Can defence stop slide?

TERRY JONES -- Edmonton Sun

, Last Updated: 8:13 AM ET

The defence has to do it.

If the defence doesn't do it, it's not going to get done for the Edmonton Eskimos this fractured football season.

"We have to go out and play the next three games as well as we've played all year. Nothing else is going to be acceptable," says defensive co-ordinator Greg Marshall.

The Eskimos went back to work yesterday and while there are challenges all over the roster for the defending Grey Cup champions, it gets back to the old staple: Defence wins football games.

"We have to step up and play to the best of our abilities and accept the challenge to turn this team around," says the coach.

The defence is the last group you'd point fingers at when it comes to the Eskimos this season.

When it comes to being guilty, most would list the offence and special teams ahead of the defence when it comes to being most guilty.

INDECENT EXPOSURE

But the thing is, they were supposed to be dominant. They've seldom been better than decent. And lately it's been indecent exposure.

They're going to have to be damn near dominant to get the Eskimos back in the playoffs for a 33rd consecutive season, much less in a position to do anything should they happen to get there.

Admittedly they've had their share of stuff go wrong on the defensive side of the ball this year.

Like Darrel Crutchfield being injured in Game 1 and the stubborn stupidity to try get away with Fabian Burke for two and a half games. That had a lot to do with the first three-game losing streak of the season.

Steve Charbonneau was lost to the defensive line for the year.

Dorian Boose, who last year had people thinking he was the second coming of Dave Fennell, came back out of shape and ended up out of a job. And then Donny Brady gets stabbed outside of a nightclub.

Crutchfield should be back for this one.

Having had a bit of a break, a long week leading into the Thanksgiving game Monday won't hurt when it comes to other hurts.

"We've had a couple guys banged up," said Marshall.

"Singor Mobley has been fighting through some things that would have kept most guys out of games," he said of a wonky knee.

But this isn't a team which made the playoffs for 32 consecutive seasons using excuses.

There are some rather sobering statistics developing from the current skid, which is three games and counting going into Monday's Thanksgiving game against the 12-2 Montreal Alouettes.

- No team in the league has given up more first downs than the Eskimos.

- Only Toronto has given up more touchdowns.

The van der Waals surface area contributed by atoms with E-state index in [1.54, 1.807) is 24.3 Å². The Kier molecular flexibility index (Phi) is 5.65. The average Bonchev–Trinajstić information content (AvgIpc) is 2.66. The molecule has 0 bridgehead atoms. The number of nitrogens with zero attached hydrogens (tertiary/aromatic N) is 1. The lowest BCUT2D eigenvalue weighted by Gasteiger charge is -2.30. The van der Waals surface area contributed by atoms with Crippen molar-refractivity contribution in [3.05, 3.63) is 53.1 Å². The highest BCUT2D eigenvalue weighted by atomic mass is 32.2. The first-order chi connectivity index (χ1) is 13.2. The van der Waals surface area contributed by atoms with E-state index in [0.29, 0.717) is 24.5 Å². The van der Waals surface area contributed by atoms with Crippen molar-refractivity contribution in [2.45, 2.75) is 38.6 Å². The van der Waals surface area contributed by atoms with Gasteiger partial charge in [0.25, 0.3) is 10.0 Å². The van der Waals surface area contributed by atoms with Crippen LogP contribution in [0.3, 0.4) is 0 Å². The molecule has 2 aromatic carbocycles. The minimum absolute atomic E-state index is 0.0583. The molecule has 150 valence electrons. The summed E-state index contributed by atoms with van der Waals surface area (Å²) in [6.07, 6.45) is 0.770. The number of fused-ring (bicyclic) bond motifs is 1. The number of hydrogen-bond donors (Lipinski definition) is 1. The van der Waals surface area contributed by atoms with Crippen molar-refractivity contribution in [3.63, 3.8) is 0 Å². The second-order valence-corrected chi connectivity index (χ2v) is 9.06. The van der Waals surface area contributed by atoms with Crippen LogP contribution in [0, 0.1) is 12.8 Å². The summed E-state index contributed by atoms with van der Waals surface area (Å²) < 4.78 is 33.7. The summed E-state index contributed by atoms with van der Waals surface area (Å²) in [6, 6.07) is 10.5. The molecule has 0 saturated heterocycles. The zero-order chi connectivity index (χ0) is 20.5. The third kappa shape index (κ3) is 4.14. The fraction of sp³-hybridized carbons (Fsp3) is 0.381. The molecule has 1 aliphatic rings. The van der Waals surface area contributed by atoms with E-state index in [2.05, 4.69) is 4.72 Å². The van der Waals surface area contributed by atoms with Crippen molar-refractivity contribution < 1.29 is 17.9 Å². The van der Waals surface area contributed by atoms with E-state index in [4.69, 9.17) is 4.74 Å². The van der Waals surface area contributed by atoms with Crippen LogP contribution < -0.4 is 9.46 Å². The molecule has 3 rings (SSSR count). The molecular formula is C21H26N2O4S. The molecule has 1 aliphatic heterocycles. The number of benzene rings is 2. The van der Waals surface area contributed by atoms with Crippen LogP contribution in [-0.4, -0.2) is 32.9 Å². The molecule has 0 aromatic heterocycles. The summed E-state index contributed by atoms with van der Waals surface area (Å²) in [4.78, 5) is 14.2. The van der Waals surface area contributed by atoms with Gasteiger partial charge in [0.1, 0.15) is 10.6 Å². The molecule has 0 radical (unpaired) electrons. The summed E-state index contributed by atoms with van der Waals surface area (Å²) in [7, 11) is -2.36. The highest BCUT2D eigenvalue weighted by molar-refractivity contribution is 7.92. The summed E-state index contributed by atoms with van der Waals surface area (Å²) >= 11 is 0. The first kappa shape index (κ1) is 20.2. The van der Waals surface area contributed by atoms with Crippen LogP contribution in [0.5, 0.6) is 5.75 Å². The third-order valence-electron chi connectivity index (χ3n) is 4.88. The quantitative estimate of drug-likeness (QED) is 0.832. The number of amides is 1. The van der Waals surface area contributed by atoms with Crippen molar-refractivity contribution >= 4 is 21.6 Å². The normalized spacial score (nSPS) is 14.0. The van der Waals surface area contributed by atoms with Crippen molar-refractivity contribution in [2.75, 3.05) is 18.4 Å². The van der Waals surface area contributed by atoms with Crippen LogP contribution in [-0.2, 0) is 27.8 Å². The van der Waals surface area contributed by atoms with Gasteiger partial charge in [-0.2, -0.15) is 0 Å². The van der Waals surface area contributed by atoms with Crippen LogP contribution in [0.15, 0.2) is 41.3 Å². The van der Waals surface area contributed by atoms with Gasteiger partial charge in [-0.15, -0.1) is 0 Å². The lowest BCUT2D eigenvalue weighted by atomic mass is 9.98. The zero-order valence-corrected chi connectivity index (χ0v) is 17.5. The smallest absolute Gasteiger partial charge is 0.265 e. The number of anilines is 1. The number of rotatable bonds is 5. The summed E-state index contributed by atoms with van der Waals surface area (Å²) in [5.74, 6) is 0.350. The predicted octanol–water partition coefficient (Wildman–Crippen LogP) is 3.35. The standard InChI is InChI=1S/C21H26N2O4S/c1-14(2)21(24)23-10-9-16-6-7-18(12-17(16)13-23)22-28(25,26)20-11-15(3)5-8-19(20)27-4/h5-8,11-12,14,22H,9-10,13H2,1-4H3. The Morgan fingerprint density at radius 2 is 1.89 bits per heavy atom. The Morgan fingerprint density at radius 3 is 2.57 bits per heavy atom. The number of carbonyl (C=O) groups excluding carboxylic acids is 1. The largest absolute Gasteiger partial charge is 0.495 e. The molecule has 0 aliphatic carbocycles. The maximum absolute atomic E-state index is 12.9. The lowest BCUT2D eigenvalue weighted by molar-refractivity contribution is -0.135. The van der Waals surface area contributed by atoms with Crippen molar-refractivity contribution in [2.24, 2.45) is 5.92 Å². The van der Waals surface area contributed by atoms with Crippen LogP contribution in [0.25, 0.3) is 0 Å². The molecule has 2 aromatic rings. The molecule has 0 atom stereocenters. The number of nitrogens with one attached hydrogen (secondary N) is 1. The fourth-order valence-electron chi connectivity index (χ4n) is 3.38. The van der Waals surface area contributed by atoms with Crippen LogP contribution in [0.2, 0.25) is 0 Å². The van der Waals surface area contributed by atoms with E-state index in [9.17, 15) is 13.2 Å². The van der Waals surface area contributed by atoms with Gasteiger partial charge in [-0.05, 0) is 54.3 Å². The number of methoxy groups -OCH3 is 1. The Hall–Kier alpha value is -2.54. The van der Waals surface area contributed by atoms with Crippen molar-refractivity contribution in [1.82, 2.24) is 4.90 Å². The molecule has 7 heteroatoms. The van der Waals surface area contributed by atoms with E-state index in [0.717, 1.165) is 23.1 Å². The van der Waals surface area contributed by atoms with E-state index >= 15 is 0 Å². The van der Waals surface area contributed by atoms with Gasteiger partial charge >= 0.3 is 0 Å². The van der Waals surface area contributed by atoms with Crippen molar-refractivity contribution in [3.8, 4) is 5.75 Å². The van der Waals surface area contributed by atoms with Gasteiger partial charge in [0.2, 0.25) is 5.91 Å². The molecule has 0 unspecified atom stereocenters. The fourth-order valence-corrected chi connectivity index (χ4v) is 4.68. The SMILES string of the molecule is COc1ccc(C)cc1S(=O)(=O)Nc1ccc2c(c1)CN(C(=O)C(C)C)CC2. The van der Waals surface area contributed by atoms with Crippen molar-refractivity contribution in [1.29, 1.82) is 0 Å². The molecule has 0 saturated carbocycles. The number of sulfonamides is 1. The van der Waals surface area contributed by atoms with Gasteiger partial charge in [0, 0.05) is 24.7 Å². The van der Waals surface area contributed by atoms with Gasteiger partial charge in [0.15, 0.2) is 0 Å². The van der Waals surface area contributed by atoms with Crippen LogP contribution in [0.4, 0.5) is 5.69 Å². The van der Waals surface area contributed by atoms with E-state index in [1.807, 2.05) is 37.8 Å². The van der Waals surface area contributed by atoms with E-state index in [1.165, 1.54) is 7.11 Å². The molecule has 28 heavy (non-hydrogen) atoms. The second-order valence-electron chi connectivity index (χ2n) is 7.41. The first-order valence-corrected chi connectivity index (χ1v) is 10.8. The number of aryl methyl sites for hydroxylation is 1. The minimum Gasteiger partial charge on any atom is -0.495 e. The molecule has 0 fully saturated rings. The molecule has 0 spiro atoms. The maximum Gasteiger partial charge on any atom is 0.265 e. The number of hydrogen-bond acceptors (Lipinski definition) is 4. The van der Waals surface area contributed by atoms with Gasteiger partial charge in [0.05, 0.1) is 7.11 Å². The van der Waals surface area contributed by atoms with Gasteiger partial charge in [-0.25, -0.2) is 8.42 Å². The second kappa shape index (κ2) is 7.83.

- Only Ottawa and Winnipeg have given up more total offence.

- Only Ottawa has given up more completed passes.

The Eskimos can point to the scoreboard and say that they're fourth in points against.

Bend-don't-break is one thing. But when you have an offence that is sputtering and stuttering, bend translates into poor field position. Jason Maas & Co. need short fields to work with right now, not long ones.

In defence of the defence, some might point out that they spend a lot of time on the field.

There's a cure for that. It's called two-and-out.

"Our biggest challenge is to be consistent for 60 minutes," says Marshall.

"We need to do consistently good things. We've shot ourselves in the foot too many times, had too many missed tackles, missed coverages and bad penalties - too much of all that for this late in the season.

'WE NEED TO MAKE PLAYS'

"We need to make plays. We've had too many missed opportunities. We need to find a way to make a play."

Not guilty has been Malcolm Frank. The Eskimos have scored 437 points this season. Frank has personally provided 30 of those with his league-record five interceptions returned for touchdowns. That's 35 if you count the converts.

The big thing is to put the offence in good field position and to be able score first.

In the last two losses, the mess the Eskimos made at home against the Toronto Argos and the abomination in Hamilton last weekend, the offence was working with long fields most of the night and were behind all game.

"Any game where you get off to a good start, you get positive feelings going," said Marshall. "We need positive feelings. We need to feel good about something. Frustrations build up when it's an uphill battle all night."

This team has been chasing the season since losing the lid-lifter to the Alouettes to open the season in Montreal. The Eskimos don't need to be chasing any more games.


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